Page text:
Sprawled across the sales counter at Rockin Rudy's or sampling the foam from a customer's latte, Bubba the cat commanded affection and attention wherever he roamed, and from all those who encountered him.
A sumptuous feline with extravagant tastes and a vast sense of entitlement, Bubba weighed 22 pounds at the height of his girth. He led a fine life and spent nearly two decades roaming the aisles of the eclectic gift and music shop at 237 Blaine St. in Missoula.
Bubba established himself as a favorite furry icon in the Garden City, and when he died last month at 20 years of age the outpouring of grief made it clear that he would not soon be forgotten.
Wearing a thick coat of pumpkin-orange, Bubba negotiated his bulky carriage through customers' legs and sat regally perched on CD display racks. He enjoyed long afternoon naps in his wicker basket in the music department and relished warm days when he could sun himself on the shop's back stoop.
He also had a benevolent streak, and a memorial fund was established in Bubba's name at the Humane Society of Western Montana. A spray of flowers lined his basket for days after Bubba's death, and when they wilted friends delivered other assortments, freshly picked from their garden. Children's drawings and other mementos are peppered throughout the store in his favorite spots.
"Mostly he was just spoiled rotten. He really ruled the roost around here," Rockin Rudy's business manager Sandy Trenkle said. "I started working here about 12 years ago and the very first day of work Bubba came over and peed on my tennis shoes. He was here a long, long time before I started working, and he wanted to send a message."
"He would just convey what he wanted and all the staff members would do everything they could to accommodate him," staff member Beth Bramhall said. "He had a pretty powerful presence."
About three years ago, Marguerite Munsche, a classical music host at KUFM, began visiting Bubba every day to brush his ample coat, which she noticed had become matted in places. She also washed his bed and otherwise primped, preened and pampered him.
It was Munsche who would scrape the foam from the top of her lattes, or the whipped cream from her hot chocolate, and feed the creamy dollops to Bubba as a decadent treat. She also delivered pizza and lox as a snack, his favorites.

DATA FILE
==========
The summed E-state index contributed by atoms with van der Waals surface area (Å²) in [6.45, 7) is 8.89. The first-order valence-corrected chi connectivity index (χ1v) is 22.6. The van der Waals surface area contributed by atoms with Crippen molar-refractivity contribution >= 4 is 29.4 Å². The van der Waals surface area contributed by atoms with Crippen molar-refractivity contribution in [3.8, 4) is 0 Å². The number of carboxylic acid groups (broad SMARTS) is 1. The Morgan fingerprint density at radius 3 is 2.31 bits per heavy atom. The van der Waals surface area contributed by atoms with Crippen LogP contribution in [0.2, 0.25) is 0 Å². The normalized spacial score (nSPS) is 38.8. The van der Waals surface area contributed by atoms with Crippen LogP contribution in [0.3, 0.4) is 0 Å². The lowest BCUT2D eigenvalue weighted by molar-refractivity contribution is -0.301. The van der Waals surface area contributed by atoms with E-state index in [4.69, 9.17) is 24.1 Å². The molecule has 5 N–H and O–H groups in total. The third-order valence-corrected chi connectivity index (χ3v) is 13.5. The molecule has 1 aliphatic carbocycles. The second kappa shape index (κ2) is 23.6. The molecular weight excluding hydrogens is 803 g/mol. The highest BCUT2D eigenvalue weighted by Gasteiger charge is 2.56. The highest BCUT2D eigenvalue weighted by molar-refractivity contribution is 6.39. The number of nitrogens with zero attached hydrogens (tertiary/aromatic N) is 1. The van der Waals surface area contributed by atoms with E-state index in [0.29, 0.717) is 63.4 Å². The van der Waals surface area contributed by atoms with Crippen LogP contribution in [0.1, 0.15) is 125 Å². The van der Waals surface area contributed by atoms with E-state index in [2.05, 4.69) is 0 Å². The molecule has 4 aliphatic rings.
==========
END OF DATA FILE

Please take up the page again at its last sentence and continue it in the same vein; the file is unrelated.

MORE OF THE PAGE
"It's calcium. It's good for a cat," Munsche said. "After all, it helped him live to be almost 20."
"I still go by there just about every day by force of habit," Munsche said.
"She was really devoted to Bubba," Bramhall said of Munsche. "That kind of showed his power."
He was also a keen manipulator, and possessed a talent for maximizing the number of square meals he could finesse from various staff members throughout the day.
After a feeding from one employee, Bubba might discreetly seek out someone else on the opposite side of the store and release an "I'm hungry" mew.
Although Bubba had scores of friends, fans and serf-like assistants, he was decidedly store owner Bruce Micklus' cat.
Micklus lived across the street from Rockin Rudy's for years and one day spotted a stray cat in his yard. It was Bubba, and he didn't seem inclined to leave anytime soon. But Micklus already had a cat, who didn't appreciate Bubba's interloping.
And so, Micklus brought him across the street to the store, to which he acclimated rather quickly.
A knee injury flared up in the final years of Bubba's life, and, coupled with old age, eventually reduced him to a sedentary lifestyle. Munsche visited him one day after his energy had begun to wane for what would be the final time, and found Bubba sleeping on the store's upstairs level with the night watchman.
She whispered that she would leave him to rest, but when Bubba heard the familiar voice he slowly blinked his eyes and let out a soft "meow."
Munsche sat with him and talked to him, and when it was time to leave she turned to him and said, "just like I always did, ‘I love you.' "
"I went home and bawled for about an hour," she said. "It's still hard to talk about him, but you know, I would like to come back in my next life as Bubba, because he had a great medical plan and with all of those servants he led pretty good life."
Reporter Tristan Scott can be reached at (406) 730-1067 or at firstname.lastname@example.org.